• Obligation. In order to obligate, or commit, federal funds to a specific project, a project must be fully designed (unless the project uses a design–build procurement process), have completed environmental review and rights–of–way certification, and be ready to proceed to construction. For highway and road projects, obligation requests are processed through Caltrans. For transit projects, obligation requests are made directly to FTA.
  • Contract Advertisement. Once funding has been obligated, the project sponsor is authorized to advertise the project and accept bids from interested contractors. Large to medium projects are typically advertised for about 60 to 80 days, while smaller projects are usually advertised for about 30 days.
  • Contract Award. Once the advertisement period has ended, bids are evaluated and a contractor is selected to build the project (usually the lowest priced bidder). Selecting a contractor can take as little as one day for small projects and up to one month or more for medium and large projects. Typically once work begins on a project, the contractor will receive progress payments. In general, it isn’t until after the award of a contract that the stimulus impact of ARRA funds on job creation and retention would ordinarily be felt.

State Legislation Allocates Mix Of Highway and Road Funds

The $2.6 billion that ARRA provides to California for highways and roads can fund improvements and repairs to the state’s highways as well as projects on certain major local roads. Under ARRA, the state must allocate at least 30 percent of these funds to county and regional transportation agencies for projects they select (mainly local road projects). The remaining funds are available to fund projects selected by the state (typically state highway projects). In March 2009, the Legislature enacted Chapter 21, Statutes of 2009 (ABX3 20, Bass), to direct the use of funds as described below.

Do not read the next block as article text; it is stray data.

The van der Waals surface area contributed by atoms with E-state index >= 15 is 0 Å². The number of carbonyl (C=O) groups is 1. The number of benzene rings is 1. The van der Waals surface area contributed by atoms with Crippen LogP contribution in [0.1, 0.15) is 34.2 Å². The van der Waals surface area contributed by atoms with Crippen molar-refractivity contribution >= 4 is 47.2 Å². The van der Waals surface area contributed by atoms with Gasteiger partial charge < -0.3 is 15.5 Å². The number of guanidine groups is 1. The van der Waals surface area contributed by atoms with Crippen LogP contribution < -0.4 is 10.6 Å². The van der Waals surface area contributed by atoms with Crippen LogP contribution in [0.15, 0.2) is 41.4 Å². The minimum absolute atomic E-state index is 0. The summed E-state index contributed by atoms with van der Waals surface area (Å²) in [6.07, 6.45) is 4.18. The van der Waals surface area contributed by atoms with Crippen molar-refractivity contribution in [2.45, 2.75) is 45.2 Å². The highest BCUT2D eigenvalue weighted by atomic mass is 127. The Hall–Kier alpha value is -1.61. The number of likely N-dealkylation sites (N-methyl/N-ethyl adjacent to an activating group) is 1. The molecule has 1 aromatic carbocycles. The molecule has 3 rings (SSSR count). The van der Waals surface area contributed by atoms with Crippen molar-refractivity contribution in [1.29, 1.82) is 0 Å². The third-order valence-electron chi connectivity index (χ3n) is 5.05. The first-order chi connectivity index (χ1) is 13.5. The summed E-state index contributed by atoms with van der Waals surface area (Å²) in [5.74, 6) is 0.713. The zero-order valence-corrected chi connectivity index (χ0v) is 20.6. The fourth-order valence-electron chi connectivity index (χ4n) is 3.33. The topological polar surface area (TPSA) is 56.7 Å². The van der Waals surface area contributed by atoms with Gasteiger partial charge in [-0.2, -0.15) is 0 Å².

Large Portion of Funds Allocated to Local Agencies. Chapter 21 provided a greater share of the $2.6 billion of stimulus funds to local governments than is required by ARRA. Figure 2 shows the allocation of funds under Chapter 21. If local agencies do not use their funds in a timely manner, they are to be redistributed within the region or the state. In order to monitor local agencies’ progress on the use of funds, Chapter 21 requires regional and county transportation agencies to report to Caltrans the amount of funds that would not be obligated by February 1, 2010. Any funds that a local agency does not plan to have obligated by February 1 are to be redistributed by Caltrans for other projects. While Chapter 21 does not specify a deadline for this report, Caltrans has asked local agencies to submit their ARRA–related documents, including obligation requests, by December 15, 2009.

Figure 2

State Implementation of ARRA Highway and Road Funds

(Dollars in Millions)




Local agencies









State’s Share to Be Spent Mainly on Highway Repairs. Chapter 21 requires that the $964 million in ARRA funds made available to Caltrans be used mainly for highway repair projects in the State Highway Operation and Protection Program (SHOPP). (The SHOPP is the state’s program that funds highway repairs and rehabilitation.) This is because the SHOPP has many projects that are shovel–ready, including $800 million worth of projects we identified that could be advanced to provide economic stimulus (please see our December 2008 report, Advancing Transportation Projects to Stimulate the Economy). In addition, Chapter 21 allows the department to use up to $310 million of its ARRA funds to provide interim cash flow to begin construction on certain non–SHOPP projects in the state’s Proposition 1B programs. These funds would eventually be repaid and used for projects in the SHOPP.